Stories about refugees and asylum seekers are never far from the headlines and can spark debate everywhere, from croft houses in Caithness to the Houses of Parliament.
But it’s the stories behind those headlines that matter and there’s no bigger, or more time-appropriate, story being told at the moment than that of the Glasgow Girls.
The musical is based on the true story of seven teenagers from Drumchapel in Glasgow, whose lives changed forever in 2005 when their school friend, Agnesa Mursela, and her asylum-seeking family were forcibly taken from their home to be deported.
The teenagers, who became known as the Glasgow Girls, took a stand to fight for her rights, and ultimately the rights of all children of asylum seekers.
They inspired a community to unite behind its residents and later gained cross-party support from the Scottish Government.
In 2010, the story inspired theatre maker and director Cora Bissett to turn their incredible story into a musical.
The award-winning show has played around the UK to sold-out theatres and picked up numerous awards.
“It’s incredible, as every time we bring the show back it seems to be very relevant,” said Cora.
“There’s been five or six incarnations of the show since then and every time it is shown, it feels like it relates to something that’s happening in the news either here or around the world.”
In 2005, as the girls’ story unfolded, Cora was aware of their plight, but it wasn’t until she watched Lindsay Hill’s documentary of the Glasgow Girls’ story Tales From the Edge that she got to know Lindsay and the girls themselves.
“After watching the footage, I came to the surprising but exciting conclusion that this story should be told as a musical.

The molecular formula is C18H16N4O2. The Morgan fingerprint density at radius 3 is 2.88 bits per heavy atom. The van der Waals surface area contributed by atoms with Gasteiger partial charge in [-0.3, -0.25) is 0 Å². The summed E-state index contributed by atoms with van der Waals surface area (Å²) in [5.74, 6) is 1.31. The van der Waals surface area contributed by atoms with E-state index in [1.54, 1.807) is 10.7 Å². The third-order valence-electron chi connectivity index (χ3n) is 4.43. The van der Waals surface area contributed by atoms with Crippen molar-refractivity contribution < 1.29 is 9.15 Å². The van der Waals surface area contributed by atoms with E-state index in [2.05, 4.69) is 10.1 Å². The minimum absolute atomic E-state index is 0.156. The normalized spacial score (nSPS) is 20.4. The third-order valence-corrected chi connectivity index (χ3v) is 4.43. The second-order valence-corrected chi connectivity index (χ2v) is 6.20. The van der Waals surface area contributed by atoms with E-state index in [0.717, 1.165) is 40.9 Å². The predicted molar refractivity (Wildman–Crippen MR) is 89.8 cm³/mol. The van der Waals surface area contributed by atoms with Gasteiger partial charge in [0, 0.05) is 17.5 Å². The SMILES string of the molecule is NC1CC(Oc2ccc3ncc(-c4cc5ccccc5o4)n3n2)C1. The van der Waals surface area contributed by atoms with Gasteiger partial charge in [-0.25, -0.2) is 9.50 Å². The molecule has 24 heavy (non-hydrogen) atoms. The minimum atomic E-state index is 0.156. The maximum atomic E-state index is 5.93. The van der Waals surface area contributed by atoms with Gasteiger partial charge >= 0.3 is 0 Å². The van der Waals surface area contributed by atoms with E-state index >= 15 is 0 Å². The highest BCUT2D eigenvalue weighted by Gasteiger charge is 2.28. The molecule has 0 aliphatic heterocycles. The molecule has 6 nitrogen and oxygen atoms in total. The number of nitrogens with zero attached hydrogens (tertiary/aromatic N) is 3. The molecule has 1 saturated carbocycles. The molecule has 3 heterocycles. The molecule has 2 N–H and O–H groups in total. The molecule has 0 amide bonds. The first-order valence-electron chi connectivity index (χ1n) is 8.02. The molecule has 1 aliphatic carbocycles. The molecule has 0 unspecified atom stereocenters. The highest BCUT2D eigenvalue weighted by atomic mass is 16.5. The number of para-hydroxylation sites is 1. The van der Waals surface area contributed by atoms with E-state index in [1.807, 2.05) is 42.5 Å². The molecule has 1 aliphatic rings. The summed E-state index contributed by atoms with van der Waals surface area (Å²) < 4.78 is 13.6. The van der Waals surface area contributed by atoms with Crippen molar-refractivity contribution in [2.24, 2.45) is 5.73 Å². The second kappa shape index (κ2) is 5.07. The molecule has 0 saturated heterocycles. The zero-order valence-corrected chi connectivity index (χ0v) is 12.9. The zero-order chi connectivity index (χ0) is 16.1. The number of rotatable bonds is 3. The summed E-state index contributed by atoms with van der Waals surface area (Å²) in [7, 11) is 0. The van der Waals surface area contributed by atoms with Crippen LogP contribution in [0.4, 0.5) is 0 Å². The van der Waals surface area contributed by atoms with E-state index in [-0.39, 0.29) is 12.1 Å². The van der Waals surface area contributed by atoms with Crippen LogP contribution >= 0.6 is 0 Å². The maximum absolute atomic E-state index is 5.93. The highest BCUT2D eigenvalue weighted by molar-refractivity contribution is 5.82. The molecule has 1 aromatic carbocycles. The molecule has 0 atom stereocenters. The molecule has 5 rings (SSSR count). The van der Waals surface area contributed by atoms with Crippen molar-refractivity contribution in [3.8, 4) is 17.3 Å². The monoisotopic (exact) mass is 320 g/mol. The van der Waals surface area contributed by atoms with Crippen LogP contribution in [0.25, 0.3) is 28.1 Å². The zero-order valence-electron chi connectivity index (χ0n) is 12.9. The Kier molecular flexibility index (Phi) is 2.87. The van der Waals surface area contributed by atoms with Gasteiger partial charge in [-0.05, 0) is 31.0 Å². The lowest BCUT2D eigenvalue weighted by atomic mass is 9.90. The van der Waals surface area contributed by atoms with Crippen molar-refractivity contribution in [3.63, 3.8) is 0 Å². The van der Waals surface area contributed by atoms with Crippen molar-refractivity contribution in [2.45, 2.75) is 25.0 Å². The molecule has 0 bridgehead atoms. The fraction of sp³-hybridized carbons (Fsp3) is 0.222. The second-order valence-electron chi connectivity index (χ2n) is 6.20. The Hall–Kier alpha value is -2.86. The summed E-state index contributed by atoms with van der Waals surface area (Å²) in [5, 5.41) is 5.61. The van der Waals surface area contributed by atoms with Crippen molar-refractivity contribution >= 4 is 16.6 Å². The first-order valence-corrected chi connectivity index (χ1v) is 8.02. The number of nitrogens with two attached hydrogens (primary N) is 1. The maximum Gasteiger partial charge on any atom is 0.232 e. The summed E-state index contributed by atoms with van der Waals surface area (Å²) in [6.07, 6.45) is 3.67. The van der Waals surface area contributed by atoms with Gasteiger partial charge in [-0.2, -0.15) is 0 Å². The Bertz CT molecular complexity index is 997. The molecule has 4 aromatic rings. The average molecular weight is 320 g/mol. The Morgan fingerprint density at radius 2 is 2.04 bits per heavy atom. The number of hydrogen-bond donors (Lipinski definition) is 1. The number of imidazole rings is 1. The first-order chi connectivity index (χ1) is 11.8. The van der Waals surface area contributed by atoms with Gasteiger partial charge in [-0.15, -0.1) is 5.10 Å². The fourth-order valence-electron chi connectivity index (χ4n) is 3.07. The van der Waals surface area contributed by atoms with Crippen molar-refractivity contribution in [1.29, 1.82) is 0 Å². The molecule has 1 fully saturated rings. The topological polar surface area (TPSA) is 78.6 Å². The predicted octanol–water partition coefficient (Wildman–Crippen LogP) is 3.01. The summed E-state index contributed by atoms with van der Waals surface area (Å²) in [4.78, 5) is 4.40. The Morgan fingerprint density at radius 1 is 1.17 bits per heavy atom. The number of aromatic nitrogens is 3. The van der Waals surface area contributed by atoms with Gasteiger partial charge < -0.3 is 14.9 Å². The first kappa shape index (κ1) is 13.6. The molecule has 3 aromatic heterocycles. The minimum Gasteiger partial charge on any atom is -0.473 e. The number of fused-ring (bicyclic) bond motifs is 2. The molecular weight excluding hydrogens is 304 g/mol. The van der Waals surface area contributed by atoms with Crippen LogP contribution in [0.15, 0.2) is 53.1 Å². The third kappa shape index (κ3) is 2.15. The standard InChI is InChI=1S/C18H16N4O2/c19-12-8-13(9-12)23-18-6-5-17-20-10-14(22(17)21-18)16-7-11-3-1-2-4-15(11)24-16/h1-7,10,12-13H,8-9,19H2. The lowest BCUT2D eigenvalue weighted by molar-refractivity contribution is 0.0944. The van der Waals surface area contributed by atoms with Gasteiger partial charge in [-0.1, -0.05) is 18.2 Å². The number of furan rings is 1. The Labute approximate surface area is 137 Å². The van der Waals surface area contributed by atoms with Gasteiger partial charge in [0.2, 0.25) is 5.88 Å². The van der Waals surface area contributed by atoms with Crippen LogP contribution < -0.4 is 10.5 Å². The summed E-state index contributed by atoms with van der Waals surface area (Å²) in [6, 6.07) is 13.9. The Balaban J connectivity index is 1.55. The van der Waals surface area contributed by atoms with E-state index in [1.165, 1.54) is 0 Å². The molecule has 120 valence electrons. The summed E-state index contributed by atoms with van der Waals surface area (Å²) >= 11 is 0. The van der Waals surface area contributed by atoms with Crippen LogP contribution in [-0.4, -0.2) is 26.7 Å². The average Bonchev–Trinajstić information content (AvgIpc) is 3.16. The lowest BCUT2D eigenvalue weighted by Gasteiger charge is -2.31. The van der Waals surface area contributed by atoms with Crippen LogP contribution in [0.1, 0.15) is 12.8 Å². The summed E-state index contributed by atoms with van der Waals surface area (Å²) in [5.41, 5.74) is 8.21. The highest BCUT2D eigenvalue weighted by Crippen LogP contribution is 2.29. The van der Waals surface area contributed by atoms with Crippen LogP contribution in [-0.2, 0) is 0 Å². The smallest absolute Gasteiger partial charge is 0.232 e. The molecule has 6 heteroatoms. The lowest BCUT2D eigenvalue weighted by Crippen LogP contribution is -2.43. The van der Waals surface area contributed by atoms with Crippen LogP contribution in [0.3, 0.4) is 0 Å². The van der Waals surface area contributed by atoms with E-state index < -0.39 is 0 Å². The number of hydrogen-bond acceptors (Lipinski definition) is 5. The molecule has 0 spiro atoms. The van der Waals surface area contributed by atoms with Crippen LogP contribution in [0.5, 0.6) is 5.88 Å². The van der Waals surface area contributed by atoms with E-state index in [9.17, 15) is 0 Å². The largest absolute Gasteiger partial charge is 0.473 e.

“There were so many stories I could have told but the story of the Glasgow Girls leaped out at me.
“They were teenagers and didn’t know what (as an adult) it’s like to be worn down.
“They had absolute blind faith, hope and optimism that they could make a change.”
>> Keep up to date with the latest lifestyle features with The P&J Lifestyle newsletter
The girls’ energy and passion for their cause is transferred to the stage and the show is humbling and inspirational at the same time.
“Whether it’s about asylum situations or anything in your life, there’s always something you can do,” said Cora.
“A small stand can grow arms and legs, so it’s always worth trying to take that little stand.”
The show features more than a dozen musical numbers, all original.
Cora wrote some of the numbers, such as the mature ballads for the parents, and also worked with three different songwriters.
“I didn’t want it to sound like a ‘traditional’ musical as the girls were such a hybrid of musical influences themselves,” she explained.
“They listened as much to hip hop, pop and rock as they did traditional music in their homes, and I wanted the show to reflect that.”
It was important to Cora that the girls were involved in all the development stages of the show.
They read the script, gave feedback and have continued to come to every outing the production has. They have also become lifelong friends with many of the cast.
“The girls have become gorgeous young women who have gone to, and graduated from, university and have become formidable in their own right,” said Cora.
Roza Salih graduated from Strathclyde University after studying law and politics and is now working as office manager for an MP.
Amal Azzudin graduated with a Masters in human rights and international politics and works for the Mental Health Foundation.
She has worked voluntarily in refugee camps in Greece, was honoured at the Saltire Society’s Outstanding Women of Scotland 2016 and won the University of Glasgow’s World Changing Alumni Award 2018.
Emma Clifford Bell is now a BBC Scotland journalist while Jennifer McCarron works as a child development officer.
“Nesa (Agnesa) whose story was at the core of the event is not a political beast by nature and is happy living her life in Glasgow,” said Cora.
Presented by Raw Material, in association with Regular Music, the life-affirming musical, Glasgow Girls is at Eden Court Theatre, Inverness, from today, Thursday February 7, until Saturday February 9. Contact: 01463 234234 and www.eden-court.co.uk